AIMA Publishes New DDQ
The Alternative Investment Management Association (AIMA) has published a new edition of its flagship due diligence questionnaire (DDQ), 20 years after the first ‘AIMA DDQ’ helped to standardize the due diligence process for alternative investment managers and investors. The new ‘AIMA Illustrative Questionnaire for the Due Diligence of Investment Managers’ will be used by investors assessing hedge fund, private credit, and private equity managers. The first AIMA DDQ, published in 1997, was mostly geared to managed futures funds and contained around 100 questions about the investment manager and the fund. Subsequent editions included more investment strategies, reflected changing business practices, and took account of evolving regulations. The new DDQ covers, for the first time, private credit and private equity strategies as well as hedge funds. It also integrates the formerly separate DDQs specific to funds of funds managers and CTAs. Expanded modules exploring the investment manager’s governance and operations and risk management processes reflect the substantially expanded due diligence process being undertaken by investors today, it says.
Lachapelle Joins Caisse
CPP Expansion Examined
CPP Alberta North will examine ‘Responding to CPP Expansion.’ Phil Rivard, vice-president of pension policy and funding for the Alberta Local Authorities Pension Plan Corp., will discuss the need and the merit of changing defined contribution and defined benefit plan designs to account for the scheduled expansion of Canada Pension Plan benefits and contributions. It takes place November 15 in Edmonton, AB. For information, visit CPP Expansion
Fundamental Shift Needs To Take Place
There is a powerful economic argument to do things differently and a fundamental shift needs to take place at some point to make a commitment to disease prevention rather than treatment, says Dr. Greg Wells, a health and human performance expert. He told ‘The Three Pillars of Health’ session at the Medavie Benefits3 Conference this needs to take place because maintaining the treatment method will “see us run out of money.” Currently, the healthcare profession is trying to tackle the ‘Billion Person Problem’ around the world ‒ 25 per cent have been diagnosed with clinical sleeplessness, 58 per cent are overweight; 85 per cent don’t do enough physical activity to prevent a chronic disease; and the mental health challenge is that one of five will seek help for an issue. There is, he said, tremendous potential to do things differently and prevent all of these. The pathway to follow involves four steps ‒ sleep soundly, move more, eat smarter, and think clearly. For example, the leading cause of non-communicable diseases ‒ cancer, heart disease, cardiovascular disease, and metabolic disorders ‒ is a lack of physical exercise. One bout of exercise can reverse Type 2 diabetes for 24 to 48 hours. As well, there is a link between exercise and mental health. Walking 15 minutes per day can help prevent distress and post-traumatic stress disorder, he said. It doesn’t have to be hard, he said, it just needs to be done and it is free, he said.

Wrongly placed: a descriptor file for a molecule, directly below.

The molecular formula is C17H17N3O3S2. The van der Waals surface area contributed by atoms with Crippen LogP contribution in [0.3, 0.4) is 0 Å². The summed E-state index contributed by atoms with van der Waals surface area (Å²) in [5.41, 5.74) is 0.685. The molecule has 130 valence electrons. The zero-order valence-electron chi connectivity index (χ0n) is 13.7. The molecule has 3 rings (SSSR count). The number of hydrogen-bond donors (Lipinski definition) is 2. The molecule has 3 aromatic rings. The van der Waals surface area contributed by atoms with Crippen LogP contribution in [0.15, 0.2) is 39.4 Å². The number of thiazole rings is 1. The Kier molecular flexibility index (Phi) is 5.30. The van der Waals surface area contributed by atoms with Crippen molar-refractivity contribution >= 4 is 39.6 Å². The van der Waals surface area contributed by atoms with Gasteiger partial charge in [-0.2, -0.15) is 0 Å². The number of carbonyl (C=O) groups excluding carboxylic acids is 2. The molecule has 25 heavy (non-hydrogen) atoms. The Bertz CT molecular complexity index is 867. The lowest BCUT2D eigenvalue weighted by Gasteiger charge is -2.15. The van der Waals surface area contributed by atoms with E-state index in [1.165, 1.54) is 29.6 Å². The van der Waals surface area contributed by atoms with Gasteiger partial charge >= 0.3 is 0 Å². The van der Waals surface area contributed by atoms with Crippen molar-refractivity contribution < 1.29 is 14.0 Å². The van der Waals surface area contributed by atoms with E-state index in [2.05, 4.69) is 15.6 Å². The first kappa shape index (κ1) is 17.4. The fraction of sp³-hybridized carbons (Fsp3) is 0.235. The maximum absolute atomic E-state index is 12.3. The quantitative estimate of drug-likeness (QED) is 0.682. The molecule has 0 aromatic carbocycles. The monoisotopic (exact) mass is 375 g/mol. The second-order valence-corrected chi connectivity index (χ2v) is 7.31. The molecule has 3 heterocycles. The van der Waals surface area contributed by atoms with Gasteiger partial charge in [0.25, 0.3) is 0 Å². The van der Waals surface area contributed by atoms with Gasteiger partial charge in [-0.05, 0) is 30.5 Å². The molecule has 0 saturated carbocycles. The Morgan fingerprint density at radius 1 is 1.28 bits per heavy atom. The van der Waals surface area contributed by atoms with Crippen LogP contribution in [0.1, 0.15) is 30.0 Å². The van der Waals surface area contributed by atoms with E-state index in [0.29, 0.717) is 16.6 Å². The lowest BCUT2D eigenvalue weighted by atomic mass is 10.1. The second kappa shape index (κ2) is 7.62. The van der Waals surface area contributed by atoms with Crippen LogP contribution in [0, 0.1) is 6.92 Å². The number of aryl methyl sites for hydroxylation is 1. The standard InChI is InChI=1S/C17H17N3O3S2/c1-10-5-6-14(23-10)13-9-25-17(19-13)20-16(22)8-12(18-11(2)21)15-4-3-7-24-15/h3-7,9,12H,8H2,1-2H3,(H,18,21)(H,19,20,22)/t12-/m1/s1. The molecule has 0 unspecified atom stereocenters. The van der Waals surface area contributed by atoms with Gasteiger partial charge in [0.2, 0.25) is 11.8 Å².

Real Estate Allocations Surpass Threshold
The real estate asset class continues to experience growth in institutional capital allocations. In fact, 2017 represents an important milestone in this regard, says the Hodes Weill & Associates and Cornell University’s fifth annual ‘Institutional Real Estate Allocations Monitor.’ This year’s survey revealed that for the first time, global institutional investors’ average target allocation to real estate surpassed the 10 per cent threshold. It shows that the average target real estate allocation increased to 10.1 per cent in 2017, up from 9.9 per cent in 2016 and 8.9 per cent in 2013 ‒ the year in which the survey was first conducted. Over the past five years, institutional portfolios have increased their exposure to real estate from 8.5 per cent to 9.1 per cent invested. Douglas Weill, managing partner at Hodes Weill & Associates, says, “Real estate has proven over time to be an important portfolio diversifier, producer of stable income, and hedge against inflation, which is why it’s no surprise that this strategic asset class now exceeds a target allocation of 10 per cent in global institutional portfolios.” However, the pace of target allocations is moderating. Approximately 22 per cent of institutional investors surveyed indicated that they expect to increase their target allocations over the next 12 months, down from 30 per cent in 2016. What’s more, the pace of increase in target allocations slowed to 20 basis points in 2017 compared to an average of 30 to 40 basis points per year since 2013.